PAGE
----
You Win Again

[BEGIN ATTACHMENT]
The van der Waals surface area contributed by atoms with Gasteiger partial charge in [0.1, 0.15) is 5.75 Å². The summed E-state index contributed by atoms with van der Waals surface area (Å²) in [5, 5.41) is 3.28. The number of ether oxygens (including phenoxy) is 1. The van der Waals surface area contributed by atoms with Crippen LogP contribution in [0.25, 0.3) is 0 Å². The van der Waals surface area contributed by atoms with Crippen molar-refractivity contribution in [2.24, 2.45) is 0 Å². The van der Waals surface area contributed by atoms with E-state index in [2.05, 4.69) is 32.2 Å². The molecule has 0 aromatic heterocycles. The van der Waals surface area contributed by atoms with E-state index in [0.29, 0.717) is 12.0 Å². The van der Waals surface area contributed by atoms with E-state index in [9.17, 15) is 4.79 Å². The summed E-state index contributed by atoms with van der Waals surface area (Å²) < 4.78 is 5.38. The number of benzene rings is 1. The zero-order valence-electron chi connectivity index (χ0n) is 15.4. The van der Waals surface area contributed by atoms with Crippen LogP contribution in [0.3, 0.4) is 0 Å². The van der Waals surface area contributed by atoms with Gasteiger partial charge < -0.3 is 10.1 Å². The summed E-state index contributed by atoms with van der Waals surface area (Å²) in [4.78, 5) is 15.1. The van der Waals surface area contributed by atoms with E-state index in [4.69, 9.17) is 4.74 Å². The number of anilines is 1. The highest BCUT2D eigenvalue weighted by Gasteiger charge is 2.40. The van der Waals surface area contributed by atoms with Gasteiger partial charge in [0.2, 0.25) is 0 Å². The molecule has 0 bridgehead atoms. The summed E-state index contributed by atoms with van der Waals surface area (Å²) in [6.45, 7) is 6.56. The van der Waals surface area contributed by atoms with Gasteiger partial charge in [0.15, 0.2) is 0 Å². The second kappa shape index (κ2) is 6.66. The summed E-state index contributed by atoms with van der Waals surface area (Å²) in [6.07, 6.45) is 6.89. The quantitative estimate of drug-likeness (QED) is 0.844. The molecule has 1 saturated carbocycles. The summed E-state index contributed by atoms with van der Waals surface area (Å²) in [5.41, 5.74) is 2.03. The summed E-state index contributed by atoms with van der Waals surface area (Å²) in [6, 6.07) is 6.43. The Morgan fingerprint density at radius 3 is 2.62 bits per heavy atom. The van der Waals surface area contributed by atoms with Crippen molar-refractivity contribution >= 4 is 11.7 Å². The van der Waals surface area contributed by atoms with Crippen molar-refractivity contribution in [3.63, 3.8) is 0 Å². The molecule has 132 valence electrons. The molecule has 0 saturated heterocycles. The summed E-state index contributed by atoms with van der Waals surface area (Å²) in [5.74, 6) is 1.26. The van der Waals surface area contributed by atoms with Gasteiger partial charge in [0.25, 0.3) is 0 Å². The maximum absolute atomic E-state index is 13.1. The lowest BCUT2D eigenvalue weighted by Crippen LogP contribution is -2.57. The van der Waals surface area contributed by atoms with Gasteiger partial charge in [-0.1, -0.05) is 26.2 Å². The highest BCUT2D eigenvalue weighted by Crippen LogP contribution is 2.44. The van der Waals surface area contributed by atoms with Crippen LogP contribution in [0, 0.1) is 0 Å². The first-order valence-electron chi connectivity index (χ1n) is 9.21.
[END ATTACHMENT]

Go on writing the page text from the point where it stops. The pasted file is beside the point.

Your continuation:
When I got home from work she was gone. The ring I got her laid on the table. She didn’t leave a note. I went into the bedroom and all of her clothes were gone. I started feeling sick. I sat down burying my face into my hands and whimpered like a dog clipping under the rear wheels of a mac truck. Nothing felt right. I went to the liquor cabinet all the bottles were empty. I needed a drink. I wanted out. Her lousy smell was all over the place and made my skin crawl. I didn’t know anybody with a car so I put on my coat and hoofed it the three quarters of a mile to the nearest bar—Rusty’s. The neon sign was burnt out. The windows were caked with dust and cracked like the waitresses face’s. The floor was covered with sawdust and the bar and the bar stools were sturdy all mahogany at one time. The place was rotting from the inside out. It smelled of piss, beer, and stale smoke. The lights were dim and the jukebox was playing old country songs loud. That was my first time in that dive. I had seen it when I first moved to town a few months back then thought to myself that that was the place to be when you’re dizzy and the ground was coming for your face. A perfect place for a night like that night. Nobody talked. The bartender hardly looked at anyone. The waitresses did the same. I ordered drink and sat near the pooltable. Two men were playing. They took their shots then nursed their beers. The tab was adding up and I still wasn’t feeling much better. Nobody in that place felt good. One of the guys playing pool slammed his glass down beside me and I knocked it over by accident. His face distorted into a heap of flesh and teeth. I said sorry and told him I’d get him another—he was drunk and didn’t care. I stood up to shake his hand but he decked me. I felt something warm pour down my face he stood over me and told me to get up. I didn’t want to so I laid down among cigarettes butts and the sawdust on the floor .